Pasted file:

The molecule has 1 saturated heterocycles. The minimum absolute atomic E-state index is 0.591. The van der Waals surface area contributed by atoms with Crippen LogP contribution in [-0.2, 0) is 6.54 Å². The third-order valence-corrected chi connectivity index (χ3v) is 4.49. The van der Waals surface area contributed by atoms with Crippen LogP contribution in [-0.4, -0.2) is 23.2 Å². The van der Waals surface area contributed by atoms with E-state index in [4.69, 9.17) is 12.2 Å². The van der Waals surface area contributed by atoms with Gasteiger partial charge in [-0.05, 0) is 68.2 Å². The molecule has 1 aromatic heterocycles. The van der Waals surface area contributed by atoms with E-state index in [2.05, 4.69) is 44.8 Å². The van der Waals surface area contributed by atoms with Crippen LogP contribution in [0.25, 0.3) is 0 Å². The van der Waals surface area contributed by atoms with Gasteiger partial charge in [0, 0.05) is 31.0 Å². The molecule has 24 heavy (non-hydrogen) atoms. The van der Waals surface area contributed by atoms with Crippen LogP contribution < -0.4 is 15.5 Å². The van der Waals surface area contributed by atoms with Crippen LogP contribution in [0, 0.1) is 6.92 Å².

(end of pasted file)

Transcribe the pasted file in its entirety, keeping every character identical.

The molecule has 1 saturated heterocycles. The minimum absolute atomic E-state index is 0.591. The van der Waals surface area contributed by atoms with Crippen LogP contribution in [-0.2, 0) is 6.54 Å². The third-order valence-corrected chi connectivity index (χ3v) is 4.49. The van der Waals surface area contributed by atoms with Crippen LogP contribution in [-0.4, -0.2) is 23.2 Å². The van der Waals surface area contributed by atoms with E-state index in [4.69, 9.17) is 12.2 Å². The van der Waals surface area contributed by atoms with Gasteiger partial charge in [-0.05, 0) is 68.2 Å². The molecule has 1 aromatic heterocycles. The van der Waals surface area contributed by atoms with E-state index in [2.05, 4.69) is 44.8 Å². The van der Waals surface area contributed by atoms with Crippen LogP contribution in [0.25, 0.3) is 0 Å². The van der Waals surface area contributed by atoms with Gasteiger partial charge in [0, 0.05) is 31.0 Å². The molecule has 24 heavy (non-hydrogen) atoms. The van der Waals surface area contributed by atoms with Crippen LogP contribution < -0.4 is 15.5 Å². The van der Waals surface area contributed by atoms with Crippen LogP contribution in [0, 0.1) is 6.92 Å².